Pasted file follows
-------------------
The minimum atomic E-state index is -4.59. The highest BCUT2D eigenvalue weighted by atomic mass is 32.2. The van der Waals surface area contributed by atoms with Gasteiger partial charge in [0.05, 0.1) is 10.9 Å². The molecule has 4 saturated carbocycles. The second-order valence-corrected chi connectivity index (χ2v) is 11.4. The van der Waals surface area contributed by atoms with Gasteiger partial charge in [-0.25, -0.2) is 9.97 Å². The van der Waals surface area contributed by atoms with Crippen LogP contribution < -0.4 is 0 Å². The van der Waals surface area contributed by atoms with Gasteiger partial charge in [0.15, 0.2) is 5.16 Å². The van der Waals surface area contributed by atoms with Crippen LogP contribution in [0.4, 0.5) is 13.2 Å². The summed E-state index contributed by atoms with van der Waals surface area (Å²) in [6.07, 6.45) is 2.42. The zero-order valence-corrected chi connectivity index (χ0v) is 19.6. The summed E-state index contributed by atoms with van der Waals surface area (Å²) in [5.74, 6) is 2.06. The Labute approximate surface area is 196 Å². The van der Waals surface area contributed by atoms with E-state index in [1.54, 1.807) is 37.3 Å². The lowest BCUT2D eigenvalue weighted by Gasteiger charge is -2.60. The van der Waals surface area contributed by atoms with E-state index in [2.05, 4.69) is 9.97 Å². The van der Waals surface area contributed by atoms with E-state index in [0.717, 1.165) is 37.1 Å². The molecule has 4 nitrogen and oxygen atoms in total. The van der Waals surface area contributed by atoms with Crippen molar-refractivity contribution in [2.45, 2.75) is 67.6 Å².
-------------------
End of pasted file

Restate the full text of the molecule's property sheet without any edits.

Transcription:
The minimum atomic E-state index is -4.59. The highest BCUT2D eigenvalue weighted by atomic mass is 32.2. The van der Waals surface area contributed by atoms with Gasteiger partial charge in [0.05, 0.1) is 10.9 Å². The molecule has 4 saturated carbocycles. The second-order valence-corrected chi connectivity index (χ2v) is 11.4. The van der Waals surface area contributed by atoms with Gasteiger partial charge in [-0.25, -0.2) is 9.97 Å². The van der Waals surface area contributed by atoms with Crippen LogP contribution < -0.4 is 0 Å². The van der Waals surface area contributed by atoms with Gasteiger partial charge in [0.15, 0.2) is 5.16 Å². The van der Waals surface area contributed by atoms with Crippen LogP contribution in [0.4, 0.5) is 13.2 Å². The summed E-state index contributed by atoms with van der Waals surface area (Å²) in [6.07, 6.45) is 2.42. The zero-order valence-corrected chi connectivity index (χ0v) is 19.6. The summed E-state index contributed by atoms with van der Waals surface area (Å²) in [5.74, 6) is 2.06. The Labute approximate surface area is 196 Å². The van der Waals surface area contributed by atoms with E-state index in [1.54, 1.807) is 37.3 Å². The lowest BCUT2D eigenvalue weighted by Gasteiger charge is -2.60. The van der Waals surface area contributed by atoms with E-state index in [2.05, 4.69) is 9.97 Å². The van der Waals surface area contributed by atoms with E-state index in [0.717, 1.165) is 37.1 Å². The molecule has 4 nitrogen and oxygen atoms in total. The van der Waals surface area contributed by atoms with Crippen molar-refractivity contribution in [2.45, 2.75) is 67.6 Å².